Council will function as the governing authority until elections have taken place and announce mechanisms to demonstrate how the Transitional National Council will seek to be inclusive and representative of the Libyan population. This declaration could speak to the international community by, inter alia: (i) announcing Libya’s respect for all treaties and international obligations entered into by Qadhafi’s government, (ii) announcing that all commercial agreements with international companies will be honored pending a case-by-case review, and (iii) committing to welcome international election officials to observe the elections. (2) Balancing Security with Respect of Rights The Transitional National Council could set forth a strategy for disarming the existing militias and armed groups or integrating these groups into the Libyan army. This strategy would include a timeframe for disarmament or integration without specifying specific dates. The Transitional National Council could also take control of the various national intelligence services that served the Qadhafi regime, begin closing some of them, and issue guidelines for how the remainder will be brought under democratic and constitutional controls. (3) Provision of Basic Services The Transitional National Council could provide municipalities with emergency financial resources necessary to deliver basic services to the citizens in their communities and issue a statement inviting the Libyan people to take part in the task of ensuring basic services are provided through their municipal authorities. The Transitional National Council could prepare contracts with the companies providing basic services to Libya, including those ensuring the supply of electricity and water and the disposal of garbage and announce that civil servants employed by the Qadhafi regime should remain in their positions for the time being. Finally, the Transitional National Council could welcome the immediate return of all foreign workers who departed during the fighting, especially those from neighboring Egypt and Tunisia. (4) The Legal System The Transitional National Council could announce that the laws passed during the Qadhafi era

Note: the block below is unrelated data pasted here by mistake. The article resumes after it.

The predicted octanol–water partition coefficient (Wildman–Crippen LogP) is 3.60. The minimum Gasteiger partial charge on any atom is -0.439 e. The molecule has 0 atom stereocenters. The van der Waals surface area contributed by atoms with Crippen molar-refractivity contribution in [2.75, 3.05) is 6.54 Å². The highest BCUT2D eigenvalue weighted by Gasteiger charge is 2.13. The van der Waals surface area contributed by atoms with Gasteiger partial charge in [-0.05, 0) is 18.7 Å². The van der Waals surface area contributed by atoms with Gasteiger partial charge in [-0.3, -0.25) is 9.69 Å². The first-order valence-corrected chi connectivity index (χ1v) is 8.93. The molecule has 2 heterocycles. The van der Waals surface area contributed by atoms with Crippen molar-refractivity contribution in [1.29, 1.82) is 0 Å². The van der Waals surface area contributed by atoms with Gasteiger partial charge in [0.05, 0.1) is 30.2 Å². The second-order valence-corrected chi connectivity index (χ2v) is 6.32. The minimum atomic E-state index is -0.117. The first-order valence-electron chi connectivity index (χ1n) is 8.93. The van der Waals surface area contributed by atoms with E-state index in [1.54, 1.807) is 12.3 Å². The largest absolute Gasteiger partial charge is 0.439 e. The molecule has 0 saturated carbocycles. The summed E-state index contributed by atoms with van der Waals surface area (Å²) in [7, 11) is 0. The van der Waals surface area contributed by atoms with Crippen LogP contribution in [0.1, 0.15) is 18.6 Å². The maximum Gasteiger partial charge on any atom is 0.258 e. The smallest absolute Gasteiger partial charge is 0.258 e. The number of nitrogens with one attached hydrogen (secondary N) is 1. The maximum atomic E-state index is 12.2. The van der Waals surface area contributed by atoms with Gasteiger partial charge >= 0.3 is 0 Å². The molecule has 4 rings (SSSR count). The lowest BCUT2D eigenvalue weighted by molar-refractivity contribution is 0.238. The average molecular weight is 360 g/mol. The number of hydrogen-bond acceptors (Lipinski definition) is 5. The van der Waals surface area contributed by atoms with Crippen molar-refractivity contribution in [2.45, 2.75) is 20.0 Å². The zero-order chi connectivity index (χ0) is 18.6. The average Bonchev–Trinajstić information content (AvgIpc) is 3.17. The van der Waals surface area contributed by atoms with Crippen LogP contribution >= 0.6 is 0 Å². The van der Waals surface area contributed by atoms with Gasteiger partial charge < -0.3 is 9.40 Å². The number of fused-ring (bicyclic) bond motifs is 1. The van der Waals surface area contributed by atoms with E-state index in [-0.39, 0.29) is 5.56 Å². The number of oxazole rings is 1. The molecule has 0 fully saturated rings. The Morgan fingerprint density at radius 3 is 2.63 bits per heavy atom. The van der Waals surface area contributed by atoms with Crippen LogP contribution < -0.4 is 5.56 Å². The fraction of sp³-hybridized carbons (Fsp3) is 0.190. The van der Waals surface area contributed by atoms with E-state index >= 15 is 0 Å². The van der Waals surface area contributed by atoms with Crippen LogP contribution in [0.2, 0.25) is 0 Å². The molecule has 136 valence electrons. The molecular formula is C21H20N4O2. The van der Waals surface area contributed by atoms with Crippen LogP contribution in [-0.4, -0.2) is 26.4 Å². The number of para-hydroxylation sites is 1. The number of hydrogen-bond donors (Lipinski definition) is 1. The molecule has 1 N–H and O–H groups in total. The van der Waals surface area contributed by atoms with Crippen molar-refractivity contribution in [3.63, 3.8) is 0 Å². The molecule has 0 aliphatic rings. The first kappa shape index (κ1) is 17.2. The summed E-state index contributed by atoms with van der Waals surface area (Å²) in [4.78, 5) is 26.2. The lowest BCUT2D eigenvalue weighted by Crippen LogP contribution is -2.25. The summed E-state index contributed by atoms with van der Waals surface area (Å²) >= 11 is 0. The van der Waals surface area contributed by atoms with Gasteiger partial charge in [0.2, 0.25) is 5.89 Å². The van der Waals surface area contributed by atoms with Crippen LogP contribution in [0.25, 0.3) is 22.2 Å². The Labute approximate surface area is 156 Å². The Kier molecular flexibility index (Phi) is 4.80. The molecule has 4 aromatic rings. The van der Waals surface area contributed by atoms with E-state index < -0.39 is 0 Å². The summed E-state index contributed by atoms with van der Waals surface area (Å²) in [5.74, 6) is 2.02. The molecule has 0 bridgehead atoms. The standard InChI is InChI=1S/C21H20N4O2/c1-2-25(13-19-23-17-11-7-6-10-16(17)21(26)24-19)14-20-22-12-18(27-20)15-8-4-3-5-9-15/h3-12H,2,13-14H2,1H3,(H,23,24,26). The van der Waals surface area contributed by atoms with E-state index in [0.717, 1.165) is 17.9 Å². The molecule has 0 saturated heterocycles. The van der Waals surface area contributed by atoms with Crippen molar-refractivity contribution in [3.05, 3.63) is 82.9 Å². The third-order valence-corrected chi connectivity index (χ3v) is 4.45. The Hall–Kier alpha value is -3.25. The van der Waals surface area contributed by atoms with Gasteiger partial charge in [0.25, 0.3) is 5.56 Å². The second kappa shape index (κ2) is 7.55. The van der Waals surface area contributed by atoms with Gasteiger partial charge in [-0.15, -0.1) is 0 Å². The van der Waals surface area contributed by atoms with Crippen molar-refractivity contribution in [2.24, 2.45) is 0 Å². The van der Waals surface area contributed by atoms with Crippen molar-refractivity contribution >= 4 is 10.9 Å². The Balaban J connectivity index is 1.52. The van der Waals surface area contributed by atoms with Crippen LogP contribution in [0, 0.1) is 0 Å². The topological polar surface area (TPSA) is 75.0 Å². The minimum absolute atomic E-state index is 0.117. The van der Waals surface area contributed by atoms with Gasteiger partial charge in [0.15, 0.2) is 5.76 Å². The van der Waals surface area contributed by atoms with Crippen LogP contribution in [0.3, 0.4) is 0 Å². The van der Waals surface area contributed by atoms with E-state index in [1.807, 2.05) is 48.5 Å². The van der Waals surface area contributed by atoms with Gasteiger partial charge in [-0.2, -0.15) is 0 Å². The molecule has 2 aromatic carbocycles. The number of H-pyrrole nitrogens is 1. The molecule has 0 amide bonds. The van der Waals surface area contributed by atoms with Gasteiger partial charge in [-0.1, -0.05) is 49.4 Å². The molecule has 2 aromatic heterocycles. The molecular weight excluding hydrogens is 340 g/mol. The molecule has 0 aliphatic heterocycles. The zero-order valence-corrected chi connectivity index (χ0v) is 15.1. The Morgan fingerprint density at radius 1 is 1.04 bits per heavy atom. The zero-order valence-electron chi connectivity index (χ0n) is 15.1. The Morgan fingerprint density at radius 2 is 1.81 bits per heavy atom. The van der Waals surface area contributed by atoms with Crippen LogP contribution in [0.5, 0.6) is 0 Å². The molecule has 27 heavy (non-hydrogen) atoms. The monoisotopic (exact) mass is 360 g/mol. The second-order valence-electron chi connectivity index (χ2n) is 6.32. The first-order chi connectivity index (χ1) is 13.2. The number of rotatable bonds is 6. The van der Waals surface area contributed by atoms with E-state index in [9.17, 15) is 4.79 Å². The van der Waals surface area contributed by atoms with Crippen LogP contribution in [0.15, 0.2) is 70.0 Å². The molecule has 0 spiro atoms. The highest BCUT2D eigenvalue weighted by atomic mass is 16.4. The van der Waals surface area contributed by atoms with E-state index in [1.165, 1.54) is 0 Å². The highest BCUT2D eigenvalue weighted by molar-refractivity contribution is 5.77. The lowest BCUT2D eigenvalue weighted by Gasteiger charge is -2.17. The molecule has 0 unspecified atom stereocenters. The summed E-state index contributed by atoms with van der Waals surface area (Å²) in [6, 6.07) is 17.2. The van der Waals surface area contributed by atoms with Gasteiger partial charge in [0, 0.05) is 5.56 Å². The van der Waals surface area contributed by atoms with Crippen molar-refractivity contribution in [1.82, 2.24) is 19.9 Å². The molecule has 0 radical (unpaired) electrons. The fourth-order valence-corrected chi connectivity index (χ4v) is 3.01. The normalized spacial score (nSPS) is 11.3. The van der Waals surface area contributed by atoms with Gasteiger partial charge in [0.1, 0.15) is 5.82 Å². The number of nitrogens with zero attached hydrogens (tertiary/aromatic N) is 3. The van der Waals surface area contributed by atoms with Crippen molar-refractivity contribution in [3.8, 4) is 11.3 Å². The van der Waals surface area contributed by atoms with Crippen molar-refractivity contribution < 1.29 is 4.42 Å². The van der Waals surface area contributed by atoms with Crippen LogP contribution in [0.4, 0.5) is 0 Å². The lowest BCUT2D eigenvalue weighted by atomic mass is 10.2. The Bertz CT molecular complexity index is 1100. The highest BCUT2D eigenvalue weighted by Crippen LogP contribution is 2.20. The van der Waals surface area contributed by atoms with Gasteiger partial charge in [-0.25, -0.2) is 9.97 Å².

remain in place during the transition period and that the rule of law will be maintained through this transition. It could further declare that certain laws may be reformed subsequently. (5) Justice & Reconciliation The Transitional National Council could announce the immediate release all political prisoners and launch a domestic investigation into the 1996 extrajudicial killing of prisoners in the Abu Salim prison. It could become a signatory to the 1998 Rome Statute of the International Criminal Court and announce the creation of a domestic truth and reconciliation commission to focus on truth telling and national reconciliation regarding past human rights abuses. Finally, the Transitional National Council could pledge that no official retaliation will take place against those working for Qadhafi’s regime who did not commit war crimes during the fighting and provide assurance that the new government will not hold people accountable for their loyalty to the former regime but will only hold accountable former members of the regime for their deeds. (6) Communications & Media The Transitional National Council could employ television and radio to inform the Libyan people regularly of the progress of the transition and the decisions being made as well as to gather public input into the process. It could ensure that the international and domestic spokesperson for the Transitional National Council is the same individual to enhance the consistency of the messages being delivered. Finally, the Transitional National Council could abolish the Ministry of Information and pledge to work with the transitional constituent assembly to draft legislation that would enable non-government television, radio and print media to be established. (7) The Economy The Transitional National Council could announce the formation of a committee of eminent Libyan financial experts to plan for the issuance of new currency. It could appoint a government committee under a respected economic figure to organize a smooth takeover of all Libyan government-controlled investments abroad and appoint a committee to recover stolen assets held abroad by the Qadhafi family and its supporters,

including those sequestered by the international community after the revolution began. The Transitional National Council could also appoint an audit committee to begin reviewing all new government contracts to be issued under the authority of the Transitional National Council to prevent corruption from tarnishing the reputation of the Council.